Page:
Dr Hywel Davies is technical director at CIBSE
As you read this, the Building Safety Bill should have completed its Report stage in the House of Lords and be ready for third reading, before going back – significantly changed – to the House of Commons. The target will be to get the bill to Royal Assent before the end of the current parliamentary session at the end of April.
During passage through the Upper House, which, in the UK parliament, is the revising chamber, the bill has been revised significantly. Following the so-called Valentine’s Amendments on 14 February, further amendments have been made to reduce the demands on leaseholders and cap what they might have to pay to remedy historic defects. These are very important changes, although they have limited impact on building services engineers.
Of greater impact for many Journal readers is the removal from the bill of the Building Safety Manager (BSM) dutyholder role. This role was proposed by Dame Judith Hackitt in her independent review, to support the accountable person in the day-to-day management of a building.
There was growing concern that this provision, along with the Building Safety Charge – also now removed – could have created significant costs for residents in buildings more than 18 metres in height or with more than seven storeys. The fear was that this could become a means for managing agents and their client contractors to generate work and fees – fears further fuelled by reports of managing agents already raising service charge demands for BSM costs before the bill is law.
The changes do not remove the requirements for the accountable person to manage the safety of the building and its residents
Residents’ groups have welcomed the removal of the BSM and Building Safety Charge, so what does it mean in practice?
The changes remove the specific dutyholder role and requirement on the accountable person to have a BSM for every high-rise building, but they do not remove the requirements for the accountable person to manage the safety of the building and its residents.
The various duties of the BSM, set out in Part 4 of the bill – in particular, clauses 87-94, describing what the accountable person must have done – still need to be undertaken. Now, however, the accountable person has flexibility and discretion to allocate those duties as appropriate to their organisation. Larger social housing providers may have people on their staff or contractors who already undertake these tasks, and they can now continue to do so.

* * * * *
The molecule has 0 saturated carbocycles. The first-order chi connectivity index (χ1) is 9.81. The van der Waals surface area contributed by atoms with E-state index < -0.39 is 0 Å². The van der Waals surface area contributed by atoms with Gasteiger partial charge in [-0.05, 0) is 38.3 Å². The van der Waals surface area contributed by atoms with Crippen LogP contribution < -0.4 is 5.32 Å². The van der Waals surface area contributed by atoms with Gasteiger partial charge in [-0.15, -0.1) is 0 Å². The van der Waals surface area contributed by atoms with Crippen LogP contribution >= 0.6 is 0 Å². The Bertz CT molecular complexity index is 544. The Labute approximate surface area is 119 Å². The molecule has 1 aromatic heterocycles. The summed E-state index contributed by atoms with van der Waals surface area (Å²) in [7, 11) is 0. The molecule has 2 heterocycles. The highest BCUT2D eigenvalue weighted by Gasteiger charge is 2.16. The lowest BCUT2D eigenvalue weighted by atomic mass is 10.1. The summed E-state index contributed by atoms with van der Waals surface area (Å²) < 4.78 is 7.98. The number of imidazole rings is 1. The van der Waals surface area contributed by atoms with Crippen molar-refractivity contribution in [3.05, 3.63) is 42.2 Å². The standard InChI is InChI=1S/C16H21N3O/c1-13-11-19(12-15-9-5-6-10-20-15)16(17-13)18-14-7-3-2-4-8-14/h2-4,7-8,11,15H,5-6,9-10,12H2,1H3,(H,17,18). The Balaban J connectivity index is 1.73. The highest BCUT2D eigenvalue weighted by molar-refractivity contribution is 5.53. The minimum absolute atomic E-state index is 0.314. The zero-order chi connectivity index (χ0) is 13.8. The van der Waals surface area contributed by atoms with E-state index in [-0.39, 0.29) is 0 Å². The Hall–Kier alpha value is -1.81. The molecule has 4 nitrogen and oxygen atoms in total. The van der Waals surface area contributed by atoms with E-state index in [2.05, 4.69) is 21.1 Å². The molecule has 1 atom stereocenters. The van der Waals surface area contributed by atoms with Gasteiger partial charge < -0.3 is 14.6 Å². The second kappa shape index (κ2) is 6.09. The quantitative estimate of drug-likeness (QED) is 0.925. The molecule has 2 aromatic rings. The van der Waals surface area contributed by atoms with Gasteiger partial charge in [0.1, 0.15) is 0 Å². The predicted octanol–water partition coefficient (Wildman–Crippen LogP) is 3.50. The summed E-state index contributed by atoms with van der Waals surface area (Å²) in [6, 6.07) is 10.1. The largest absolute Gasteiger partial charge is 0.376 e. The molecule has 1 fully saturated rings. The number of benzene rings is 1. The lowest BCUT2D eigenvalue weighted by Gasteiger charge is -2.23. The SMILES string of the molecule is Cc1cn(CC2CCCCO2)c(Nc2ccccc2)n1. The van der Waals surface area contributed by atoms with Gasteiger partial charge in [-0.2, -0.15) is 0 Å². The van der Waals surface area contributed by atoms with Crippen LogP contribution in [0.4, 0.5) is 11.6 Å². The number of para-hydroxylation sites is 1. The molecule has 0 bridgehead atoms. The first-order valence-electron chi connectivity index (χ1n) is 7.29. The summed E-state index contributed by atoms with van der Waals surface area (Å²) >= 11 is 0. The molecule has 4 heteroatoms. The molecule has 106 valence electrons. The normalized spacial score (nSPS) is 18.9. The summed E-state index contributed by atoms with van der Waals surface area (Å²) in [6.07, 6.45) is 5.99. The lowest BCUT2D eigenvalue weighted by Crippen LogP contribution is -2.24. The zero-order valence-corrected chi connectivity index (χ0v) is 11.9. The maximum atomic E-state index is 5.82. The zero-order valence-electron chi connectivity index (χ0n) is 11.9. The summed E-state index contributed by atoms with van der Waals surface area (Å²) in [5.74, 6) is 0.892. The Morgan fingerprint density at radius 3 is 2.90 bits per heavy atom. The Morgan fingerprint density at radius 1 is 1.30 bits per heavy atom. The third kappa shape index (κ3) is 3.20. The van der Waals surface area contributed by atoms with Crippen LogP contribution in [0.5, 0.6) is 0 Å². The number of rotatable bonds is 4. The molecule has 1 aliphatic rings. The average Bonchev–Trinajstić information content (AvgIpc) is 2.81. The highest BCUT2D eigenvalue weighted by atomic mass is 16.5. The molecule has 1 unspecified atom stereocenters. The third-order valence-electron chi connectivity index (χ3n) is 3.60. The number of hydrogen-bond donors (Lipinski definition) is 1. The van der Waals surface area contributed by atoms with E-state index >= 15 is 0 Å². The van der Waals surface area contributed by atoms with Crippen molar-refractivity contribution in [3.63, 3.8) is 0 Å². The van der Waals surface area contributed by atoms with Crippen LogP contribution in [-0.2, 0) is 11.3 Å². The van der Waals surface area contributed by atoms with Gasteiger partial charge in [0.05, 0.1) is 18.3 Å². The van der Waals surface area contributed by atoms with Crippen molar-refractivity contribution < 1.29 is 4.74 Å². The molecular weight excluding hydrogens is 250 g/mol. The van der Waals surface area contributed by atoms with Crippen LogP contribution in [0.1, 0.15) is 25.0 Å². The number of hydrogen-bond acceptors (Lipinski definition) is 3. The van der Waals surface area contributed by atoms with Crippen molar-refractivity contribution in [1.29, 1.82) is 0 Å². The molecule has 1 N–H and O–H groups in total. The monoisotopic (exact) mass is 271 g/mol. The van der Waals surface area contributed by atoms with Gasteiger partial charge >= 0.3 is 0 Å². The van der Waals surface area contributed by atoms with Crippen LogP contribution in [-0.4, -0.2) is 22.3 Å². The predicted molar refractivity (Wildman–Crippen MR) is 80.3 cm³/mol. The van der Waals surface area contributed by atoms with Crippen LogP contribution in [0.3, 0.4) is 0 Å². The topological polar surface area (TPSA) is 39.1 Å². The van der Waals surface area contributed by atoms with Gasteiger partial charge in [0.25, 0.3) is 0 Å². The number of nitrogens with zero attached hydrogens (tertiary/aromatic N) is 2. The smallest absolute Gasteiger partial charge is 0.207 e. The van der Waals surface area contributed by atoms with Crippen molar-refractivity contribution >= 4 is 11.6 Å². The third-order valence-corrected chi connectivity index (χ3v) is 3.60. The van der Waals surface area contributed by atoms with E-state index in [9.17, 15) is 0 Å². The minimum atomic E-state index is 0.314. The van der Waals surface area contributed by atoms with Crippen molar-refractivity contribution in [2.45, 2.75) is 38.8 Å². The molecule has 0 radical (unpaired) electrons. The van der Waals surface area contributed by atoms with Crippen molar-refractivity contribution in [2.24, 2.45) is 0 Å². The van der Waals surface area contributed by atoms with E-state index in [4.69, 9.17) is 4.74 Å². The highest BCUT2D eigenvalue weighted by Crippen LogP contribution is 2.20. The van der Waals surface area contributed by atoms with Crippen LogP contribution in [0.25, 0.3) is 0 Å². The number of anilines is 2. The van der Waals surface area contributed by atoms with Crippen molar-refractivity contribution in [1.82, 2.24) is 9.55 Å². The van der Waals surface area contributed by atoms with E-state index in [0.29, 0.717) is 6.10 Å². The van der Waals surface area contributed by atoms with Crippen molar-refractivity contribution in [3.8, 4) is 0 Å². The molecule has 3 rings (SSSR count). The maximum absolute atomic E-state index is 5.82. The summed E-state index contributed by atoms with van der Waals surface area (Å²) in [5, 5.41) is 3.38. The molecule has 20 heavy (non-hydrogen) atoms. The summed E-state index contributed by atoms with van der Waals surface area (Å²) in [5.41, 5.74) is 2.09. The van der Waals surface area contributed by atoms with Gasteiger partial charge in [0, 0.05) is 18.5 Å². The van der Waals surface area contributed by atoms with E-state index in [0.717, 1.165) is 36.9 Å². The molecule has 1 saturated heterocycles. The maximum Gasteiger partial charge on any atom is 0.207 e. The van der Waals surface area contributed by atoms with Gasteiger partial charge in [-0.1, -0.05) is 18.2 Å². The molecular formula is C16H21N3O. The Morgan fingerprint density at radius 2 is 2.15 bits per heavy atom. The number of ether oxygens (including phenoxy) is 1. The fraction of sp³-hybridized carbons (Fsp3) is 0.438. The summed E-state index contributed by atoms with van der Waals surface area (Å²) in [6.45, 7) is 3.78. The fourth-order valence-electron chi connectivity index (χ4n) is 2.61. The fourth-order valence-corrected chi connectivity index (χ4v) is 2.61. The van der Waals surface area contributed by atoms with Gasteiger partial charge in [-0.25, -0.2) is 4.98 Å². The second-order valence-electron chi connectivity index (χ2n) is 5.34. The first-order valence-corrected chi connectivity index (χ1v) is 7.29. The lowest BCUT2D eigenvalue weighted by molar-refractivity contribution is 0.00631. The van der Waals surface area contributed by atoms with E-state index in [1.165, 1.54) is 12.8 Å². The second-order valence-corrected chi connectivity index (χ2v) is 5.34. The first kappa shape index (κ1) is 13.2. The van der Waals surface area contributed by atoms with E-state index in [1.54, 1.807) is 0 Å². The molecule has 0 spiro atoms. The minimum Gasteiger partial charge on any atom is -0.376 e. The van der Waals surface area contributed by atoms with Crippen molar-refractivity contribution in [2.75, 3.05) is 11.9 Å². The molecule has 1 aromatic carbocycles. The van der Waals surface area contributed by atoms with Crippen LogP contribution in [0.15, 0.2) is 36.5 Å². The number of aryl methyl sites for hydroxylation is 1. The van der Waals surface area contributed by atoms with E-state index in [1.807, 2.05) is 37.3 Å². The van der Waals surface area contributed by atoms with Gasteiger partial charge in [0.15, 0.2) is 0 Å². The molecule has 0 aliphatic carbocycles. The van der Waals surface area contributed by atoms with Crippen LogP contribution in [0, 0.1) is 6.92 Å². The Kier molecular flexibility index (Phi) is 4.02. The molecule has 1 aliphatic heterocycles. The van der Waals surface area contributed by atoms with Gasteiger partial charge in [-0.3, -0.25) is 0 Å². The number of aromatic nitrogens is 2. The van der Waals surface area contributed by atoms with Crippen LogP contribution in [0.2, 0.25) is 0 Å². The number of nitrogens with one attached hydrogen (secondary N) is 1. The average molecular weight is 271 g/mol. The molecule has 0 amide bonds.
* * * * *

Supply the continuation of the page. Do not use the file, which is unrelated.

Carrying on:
One other set of very significant amendments was introduced that did not attract quite the same comment, possibly because they had not been trailed on social media in advance. Two significant clauses create new statutory liability relating to construction products. Under these provisions a liability will arise when four conditions are met.
The changes aim to protect leaseholders from escalating costs
The liability will be triggered if, at any time after the new provisions come into force, a person fails to comply with a requirement in relation to a construction product, supplies or makes a misleading marketing statement in relation to a product, or supplies a product that is inherently defective.
If that construction product is then installed in, applied or attached to a relevant building in the course of building works – so that when those works are completed a dwelling unit within that building is unfit for habitation because of inclusion of the defective or non-compliant product or the misleading marketing – this will create a liability on the person who supplied the defective product. They will have to pay damages to a person with a relevant interest in relation to the relevant building for personal injury, damage to property or economic loss as a result of the unfitness of the dwelling or dwellings. It will not be possible to restrict this liability through any terms and conditions or agreement.
This new clause creates a new right of action where a breach of regulations for a construction product leads to, or is a factor in, a dwelling becoming unfit for habitation.
So, anyone making or supplying products that make people’s homes unfit will be very firmly in the firing line in future – and that will be for any product that might be installed. We have been warned.
1 Building Safety Bill as amended on 2 March,
2 Building Safety Bill amendments 22 March,